In this section, we will show you how to connect your application to Casdoor.
As a Service Provider (SP), Casdoor supports two authentication protocols:
OAuth 2.0 (OIDC)
As an Identity Provider (IdP), Casdoor supports four authentication protocols:
CAS 1.0, 2.0, 3.0
OAuth 2.0 (OIDC)
What is OAuth 2.0?
OAuth 2 is an authorization framework that enables applications—such as Facebook, GitHub, and Casdoor—to obtain limited access to user accounts on an HTTP service. It works by delegating user authentication to the service that hosts a user account and authorizing third-party applications to access that user account. OAuth 2 provides authorization flows for web and desktop applications, as well as mobile devices.
Casdoor's authorization process is built upon the OAuth 2.0 protocol. We recommend using the OAuth 2.0 protocol for the following reasons:
- The protocol is simple and easy to implement, and can solve many scenarios.
- It has a high maturity level and extensive community support.
Therefore, your application will communicate with Casdoor via OAuth 2.0 (OIDC). There are three ways to connect to Casdoor:
Standard OIDC client
Standard OIDC client: Use a standard OIDC client implementation, which is widely provided in any programming language or framework.
What is OIDC?
OpenID Connect (OIDC) is an open authentication protocol that works on top of the OAuth 2.0 framework. Targeted toward consumers, OIDC allows individuals to use single sign-on (SSO) to access relying party sites using OpenID Providers (OPs), such as an email provider or social network, to authenticate their identities. It provides the application or service with information about the user, the context of their authentication, and access to their profile information.
Casdoor fully supports the OIDC protocol. If your application is already using another OAuth 2.0 (OIDC) identity provider via a standard OIDC client library, and you want to migrate to Casdoor, using OIDC discovery will make it very easy to switch to Casdoor.
Casdoor SDKs: For most programming languages, Casdoor provides easy-to-use SDK libraries on top of OIDC, with extended functionality that is only available in Casdoor.
Compared to the standard OIDC protocol, Casdoor's SDK provides more functionalities, like user management and resource uploading, among others. Connecting to Casdoor via the Casdoor SDK requires more time than using a standard OIDC client library, but it offers the best flexibility and the most powerful API.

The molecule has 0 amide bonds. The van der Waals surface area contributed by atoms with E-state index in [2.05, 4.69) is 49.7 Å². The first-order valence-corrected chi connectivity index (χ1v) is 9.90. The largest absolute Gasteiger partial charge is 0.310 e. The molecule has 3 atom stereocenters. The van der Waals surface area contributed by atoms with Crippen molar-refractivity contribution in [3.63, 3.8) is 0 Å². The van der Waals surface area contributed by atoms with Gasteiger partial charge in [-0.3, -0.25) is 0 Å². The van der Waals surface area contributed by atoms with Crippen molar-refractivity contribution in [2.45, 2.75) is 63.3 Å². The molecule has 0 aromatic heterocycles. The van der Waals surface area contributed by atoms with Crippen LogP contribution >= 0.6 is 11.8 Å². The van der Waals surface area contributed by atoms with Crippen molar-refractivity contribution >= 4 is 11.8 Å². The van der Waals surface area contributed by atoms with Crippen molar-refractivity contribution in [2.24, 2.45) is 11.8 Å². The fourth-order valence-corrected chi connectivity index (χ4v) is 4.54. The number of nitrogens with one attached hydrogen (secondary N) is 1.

Casdoor plugin: If your application is built on top of a popular platform (like Spring Boot, WordPress, etc.) and Casdoor (or a third party) has already provided a plugin or middleware for it, you should use it. Using a plugin is much easier than manually invoking the Casdoor SDK because the former is specially made for the platform.
What is SAML?
Security Assertion Markup Language (SAML) is an open standard that allows identity providers (IdP) to pass authorization credentials to service providers (SP). What this jargon means is that you can use one set of credentials to log into many different websites. It's much simpler to manage one login per user than it is to manage separate logins to email, customer relationship management (CRM) software, Active Directory, etc.
SAML transactions use Extensible Markup Language (XML) for standardized communications between the identity provider and service providers. SAML is the link between the authentication of a user's identity and the authorization to use a service.
Casdoor can be used as an SAML IdP. Currently, Casdoor supports the main features of SAML 2.0. For more details, see SAML.
- The protocol is powerful and covers many scenarios, making it one of the most comprehensive SSO protocols.
- The protocol is large, with many optional parameters, so it is difficult to cover all application scenarios 100% in the actual implementation.
- If the application is newly developed, SAML is not recommended due to its high technical complexity.
What is CAS?
The Central Authentication Service (CAS) is a single sign-on protocol for the web. Its purpose is to allow a user to access multiple applications while providing their credentials (such as user ID and password) only once. It also allows web applications to authenticate users without gaining access to a user's security credentials, such as a password.
Casdoor has implemented CAS 1.0, 2.0, and 3.0 features. For more details, see CAS.
- The protocol itself is relatively lightweight and easy to implement, but it can only solve a single scenario.
- The mutual trust between the CAS Client and the CAS Server is established through interface invocation without any encryption or signature mechanism to ensure further security.
- The CAS protocol has no advantage over other protocols.
Some applications already have examples that connect to Casdoor. You can follow the documentation to quickly connect to Casdoor. You can see all applications in the Integrations table.